Social trust and climate action: the two big themes of Davos 2020 and DLD Munich

For 10 days in early January 2020 I attended the renowned Digital Life Design (DLD) Conference in Munich and then participated in elements of the annual World Economic Forum (WEF) at Davos. Both events were an immersion in the conversations, themes, problems and solutions that will affect the world for the next 10 years at least. 

Davos 2020 at times felt like a digital event with big presences from large technology firms balancing the traditional visibility of corporate orgs. Technical companies are fast realising their role in corporate and social responsibility. 


Unsurprisingly, the social media, search and tech giants faced growing and sustained pressure to recognise and act on the concerns of the public and governments about taxes, elections, and extremism.

Equally apparent was a focus on sustainability. Davos 2020 seemed committed to its role in advancing the priorities for the economic welfare of our planet in line with the priorities required to maintain a place where we can all thrive—from SAP’s explicit commitment to the UN Global Compact to the continual references and commitments of many corporate and government bodies to the UN’s Sustainable Development Goals (SDGs). It definitely seemed to me to be more of a realisation that change is vital rather than a cynical attempt to preserve the status quo.



There were also big contributions from the young future leaders (12 Changemakers under 20, 50 Global Shapers under 30, Young Global Leaders all under 40) which helped skew the agenda and many of the discussions toward those topics that matter most to future generations.

The parts of the event that I saw were clearly underlined by strong diversity, equality and inclusion themes that balanced the startup, technology and business themes. Apart from governments many contributions came from well known global leaders such as Eddie Ndopu and Queensland’s own Chief Entrepreneur, Leanne Kemp who launched a Pilot initiative for the Advanced Manufacturing Hub linked to the Global Lighthouse Network and a self service blockchain track during the event. Both of these initiatives reinforce the themes of transparency and sustainability that are driving agendas across all levels of business and government.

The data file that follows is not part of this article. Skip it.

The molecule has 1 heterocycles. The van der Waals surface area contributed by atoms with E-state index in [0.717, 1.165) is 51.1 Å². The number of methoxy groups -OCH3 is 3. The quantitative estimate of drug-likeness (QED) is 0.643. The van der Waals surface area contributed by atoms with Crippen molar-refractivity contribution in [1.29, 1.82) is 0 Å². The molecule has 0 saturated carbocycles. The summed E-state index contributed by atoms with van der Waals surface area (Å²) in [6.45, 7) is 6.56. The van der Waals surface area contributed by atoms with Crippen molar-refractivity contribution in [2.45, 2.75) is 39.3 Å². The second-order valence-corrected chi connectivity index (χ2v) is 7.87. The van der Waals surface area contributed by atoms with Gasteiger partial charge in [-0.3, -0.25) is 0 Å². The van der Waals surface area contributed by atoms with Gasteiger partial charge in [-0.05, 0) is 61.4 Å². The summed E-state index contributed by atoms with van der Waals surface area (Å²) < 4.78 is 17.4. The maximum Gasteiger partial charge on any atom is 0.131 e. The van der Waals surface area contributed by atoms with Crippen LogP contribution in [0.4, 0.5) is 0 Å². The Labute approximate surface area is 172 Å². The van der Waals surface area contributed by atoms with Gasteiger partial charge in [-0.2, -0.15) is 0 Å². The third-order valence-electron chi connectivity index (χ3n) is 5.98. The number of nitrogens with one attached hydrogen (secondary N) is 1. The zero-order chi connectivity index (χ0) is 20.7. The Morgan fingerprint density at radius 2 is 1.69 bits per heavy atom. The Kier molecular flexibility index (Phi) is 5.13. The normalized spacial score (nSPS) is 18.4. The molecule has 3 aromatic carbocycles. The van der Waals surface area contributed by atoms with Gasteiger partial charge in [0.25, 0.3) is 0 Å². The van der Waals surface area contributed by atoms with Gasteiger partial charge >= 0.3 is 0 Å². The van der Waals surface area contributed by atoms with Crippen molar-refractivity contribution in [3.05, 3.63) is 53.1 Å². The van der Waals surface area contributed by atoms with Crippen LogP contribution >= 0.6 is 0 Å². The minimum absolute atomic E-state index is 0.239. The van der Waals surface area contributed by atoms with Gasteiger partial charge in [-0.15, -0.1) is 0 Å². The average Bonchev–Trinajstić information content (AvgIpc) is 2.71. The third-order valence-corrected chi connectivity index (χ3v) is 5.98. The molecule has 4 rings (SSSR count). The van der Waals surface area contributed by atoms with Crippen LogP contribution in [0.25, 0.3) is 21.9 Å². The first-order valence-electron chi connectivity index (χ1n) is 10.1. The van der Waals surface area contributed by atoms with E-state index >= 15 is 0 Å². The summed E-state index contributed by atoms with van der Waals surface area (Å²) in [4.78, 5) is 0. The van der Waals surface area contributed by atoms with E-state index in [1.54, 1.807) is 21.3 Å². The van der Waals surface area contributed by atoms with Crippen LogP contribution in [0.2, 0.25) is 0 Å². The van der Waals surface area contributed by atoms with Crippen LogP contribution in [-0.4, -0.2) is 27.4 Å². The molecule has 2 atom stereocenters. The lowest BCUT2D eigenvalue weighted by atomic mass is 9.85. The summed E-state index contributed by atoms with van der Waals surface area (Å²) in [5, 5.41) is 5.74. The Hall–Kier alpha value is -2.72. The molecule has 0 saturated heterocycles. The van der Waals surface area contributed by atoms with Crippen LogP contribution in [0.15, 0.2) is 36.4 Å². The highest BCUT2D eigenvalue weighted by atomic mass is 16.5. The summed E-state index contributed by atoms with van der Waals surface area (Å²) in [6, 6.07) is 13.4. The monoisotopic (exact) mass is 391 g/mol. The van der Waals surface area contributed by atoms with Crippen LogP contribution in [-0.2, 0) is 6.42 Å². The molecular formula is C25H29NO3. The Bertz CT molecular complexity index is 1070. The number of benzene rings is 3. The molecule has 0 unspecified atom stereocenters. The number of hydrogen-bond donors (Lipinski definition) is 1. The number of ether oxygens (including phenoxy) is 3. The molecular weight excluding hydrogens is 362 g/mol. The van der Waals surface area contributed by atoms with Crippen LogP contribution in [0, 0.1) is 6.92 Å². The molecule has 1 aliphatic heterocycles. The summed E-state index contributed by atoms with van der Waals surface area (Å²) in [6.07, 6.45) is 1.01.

Framed within an ongoing refrain of environmental and climate change agenda the four-day event was packed with information, speakers and changemakers that aimed a spreading and growing prosperity.

I left with the very clear feeling that the people and organisations who are making the big decisions are listening closely and beginning to accept quick and radical change in order to avert social and environmental disaster.

DLD Munich was held immediately prior to WEF, and overlapping in some topics, events and speakers, was a well-balanced and thoughtfully constructed event that puts digital in the context of art, science and social awareness.

Davos-Munich-2020_inline-image-3The team representing QLD at DLD Munich 2020. Marek, Jodie and Gemma from QUT Centre for the Digital Economy, Leanne Kemp QLD’s Chief Entrepreneur, and Indi from Codebots.


DLD explored the human stories as well as big tech and with artists, writers, designers and technology leaders all playing a big role. It’s refreshing to discuss digital and disruptive technology in ways that explore their integration and effect on our lives and society in broader ways than just marketing or gadgetry.

The conference underlines the ways in which European and global audiences are applying technologies in their lives. From attending, you come to understand that many global communities are engaged in a mature optimisation stage of development rather than a discovery and invention – even most of the startup themes are aimed at optimising the technology as opposed to just creating the next new idea.

But what exactly what are we optimising for?

As at both events, the two big issues that came up repeatedly were climate change (the Australian bushfires) and social media power and influence in reducing democracy and accountability are the antithesis of the transparency, science and facts that will help us find realistic solutions to our human problems.

Overall there is a clear acknowledgement for change and increased, improved stewardship that whilst may still take many years is still a step in the right direction and couldn’t come at a better time as a new generation of leaders from millennials onwards take up the challenges and leads us towards a more prosperous and sustainable future.

Our role at Liquid will be to get behind these initiatives. To ensure we are meeting our obligations towards the 17 SDGs, and to listen and respect the leaders of the future as we learn to understand and manage the forces of technology and nature that are shaping the economics of our collective future.

I know this may not be the radical reform that some people think is necessary to avert environmental catastrophe, but not everyone agrees that we can’t achieve the same objective through systematic, incremental change that builds and amplifies exponentially. Simply put the economics of capitalism that got us here will also have to be considered when navigating away from this course. 

Originally posted on Michael's LinkedIn.